UNITED STATES DISTRICT COURT DISTRICT OF NEW JERSEY
December 21, 2010
JESUS VELASQUEZ PLAINTIFF,
ESSEX COUNTY PROSECUTOR OFFICE, NEW JERSEY DEPARTMENT OF CORRECTION, DAWN MILLER, CHARLES BARONE, CHRISTINE DEANGELIS, STEPHEN PENN, CAROLYN MADISON, ERNEST LEE, JERRY SPEZIAL, AND CHRYSTAL MORTON, DEFENDANTS.
The opinion of the court was delivered by: Katharine S. Hayden, U.S.D.J.
NOT FOR PUBLICATION
Plaintiff Jesus Velasquez claims that his constitutional rights were violated when he was
sentenced and imprisoned in 2007 for a crime he had already served time for. Now before the Court are four motions to dismiss filed by seven of the eight defendants in this case [D.E. 68, 82, 84, 85]. For the reasons that follow, the motions are denied.
For the purposes of the motions to dismiss, the Court accepts all of the following facts as true and draws all reasonable inferences in favor of the non-moving party. Phillips v. County of Allegheny, 515 F.3d 224, 231 (3d Cir. 2008). On May 14, 1999, Velasquez was sentenced in Essex County on three indictments-the one relevant to this complaint is indictment No. 99-02- 005661-and was given a six-year maximum with a three-year stipulation. He was paroled on April 19, 2002 and maxed out on January 27, 2003. (Am. Compl. ¶ 6.)
On May 10, 2007, Velasquez was arrested in Newark in relation to a domestic dispute and charged with simple assault and robbery. (Id.) At the same time, he was subject to a bench warrant for a shoplifting charge in Passaic County. (Moving Br., Ex. F.) On July 30, 2007, before Essex County Superior Court Judge Joseph Cassini III, Assistant Prosecutor Dawn Miller, representing the state of New Jersey, dropped the robbery charge and recommended a sentence of one year of probation for the simple assault. (Am. Compl. ¶ 6.) Miller also told Judge Cassini that Velasquez had an open accusation from 1999, namely indictment No. 99-02-005661. (Id.) Velasquez told Miller and Judge Cassini that he had already served time on that indictment. (Id.) Velasquez alleges that the same day, but with him out of the room, Judge Cassini sentenced him to five years, with a three-year stipulation, on the old indictment. (Id.)
Two days later, Velasquez was transferred to Passaic County Jail (―PCJ‖) pursuant to the charge pending in that county. (Id.) Then, on September 12, 2007, a team from the New Jersey Department of Corrections (NJDOC) came to PCJ to fingerprint Velasquez and take his photo. (Id.) He claims he told them that he already served time on the 1999 indictment. (Id.) Nevertheless, the NJDOC transferred him to the Central Reception Assignment Facility in Trenton on October 11, 2007, and then sent him to Northern State Prison on October 29. (Id.) That same day, Velasquez pleaded guilty to the Passaic County shoplifting charge. (Moving Br., Ex. F.)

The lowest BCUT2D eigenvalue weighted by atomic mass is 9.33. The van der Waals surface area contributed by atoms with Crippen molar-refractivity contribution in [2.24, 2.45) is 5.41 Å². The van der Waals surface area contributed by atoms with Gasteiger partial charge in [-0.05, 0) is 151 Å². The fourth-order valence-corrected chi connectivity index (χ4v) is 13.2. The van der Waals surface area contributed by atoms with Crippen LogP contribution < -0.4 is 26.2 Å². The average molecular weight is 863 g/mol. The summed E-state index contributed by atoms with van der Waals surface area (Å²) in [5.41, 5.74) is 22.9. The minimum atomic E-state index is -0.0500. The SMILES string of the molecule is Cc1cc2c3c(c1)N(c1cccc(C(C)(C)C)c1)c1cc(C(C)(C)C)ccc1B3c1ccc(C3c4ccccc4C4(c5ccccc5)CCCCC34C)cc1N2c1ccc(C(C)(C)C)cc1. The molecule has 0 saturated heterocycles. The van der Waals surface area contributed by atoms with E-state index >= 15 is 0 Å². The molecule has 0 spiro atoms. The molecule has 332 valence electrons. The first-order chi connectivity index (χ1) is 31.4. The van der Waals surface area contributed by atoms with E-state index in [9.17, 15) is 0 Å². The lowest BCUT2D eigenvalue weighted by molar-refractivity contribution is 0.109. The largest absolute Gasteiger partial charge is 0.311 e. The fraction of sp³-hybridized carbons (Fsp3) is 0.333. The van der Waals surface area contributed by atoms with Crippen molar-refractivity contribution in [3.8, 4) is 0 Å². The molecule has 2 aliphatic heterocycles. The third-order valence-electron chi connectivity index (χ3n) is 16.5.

Soon thereafter, Essex County overturned Velasquez's sentence on the 1999 indictment, and on December 6, 2007, he was released to the custody of PCJ pursuant to the shoplifting charge. (Am. Compl. ¶ 6.) On January 25, 2008, Velasquez was sentenced to four years imprisonment on that charge, with 178 days of jail credit for time served. (Moving Br., Ex. F.) On February 29, 2008, Velasquez was sentenced on another shoplifting charge in Union County, to which he had pled guilty on January 7. (Moving Br., Ex. G.) Velasquez was ordered to serve three years in prison, with twelve months parole ineligibility and 34 days of gap time. (Id.)
Velasquez claims that he spoke to several people about the fact that he had already served time on the 1999 indictment. In addition to Miller and Judge Cassini, Velasquez claims he told probation officers Charles Barone and Christine DeAngelis, Assistant Corrections Ombudsman Ernest Lee, and the members of the NJDOC team who fingerprinted him at PCJ-Stephen Penn, Carolyn Madison, and Chrystal Morton-about the mistake, to no avail. (Am. Compl. ¶¶ 4(c)--(i), 6.) Velasquez sued under 42 U.S.C. § 1983, naming as defendants Miller, Barone, DeAngelis, Lee, Penn, Madison, Morton, and former Passaic County Sheriff Jerry Speziale.*fn1
Velasquez claims that all of the aforementioned officials failed to investigate his complaints and that Miller falsified documents to get him sentenced for a second time on the 1999 indictment. (Id. ¶ 4.) He asserts that the defendants violated his Fifth, Eighth and Fourteenth Amendment rights and demands $1.2 million in relief, including compensation for lost wages, credit card charges, pain and suffering, and attorney costs. (Id. ¶¶ 4, 7.)
Each of the defendants, save Speziale, has moved to dismiss the complaint [D.E. 68, 82, 84, 85]. Each argues that he or she is entitled to either absolute or qualified immunity, and that in any event, the complaint does not allege any constitutional violation.
The Court is unable on the record presented to make a ruling. While there does not seem to be a dispute that a mistake was made, given the reversal of Velasquez's sentence, there is a significant gap in the facts regarding exactly what happened at the time the Superior Court Judge was notified about the 1999 indictment, what orders he entered, and what sentencing process took place, at a minimum. In order to decide the merits and determine which defendants, if any, are entitled to immunity, further exploration of the facts is required. See Johnson v. City of Chester, 10 F. Supp. 2d 482, 488 (E.D. Pa. 1998). The records of the proceedings related to the 1999 indictment as it relates to the events Velasquez complains of are in the possession of the defendants and can be the subject of limited discovery, with the Magistrate Judge entering such orders regarding renewed dispositive motion practice as she deems appropriate.
The defendants' motions to dismiss are denied.
Katharine S. Hayden, U.S.D.J.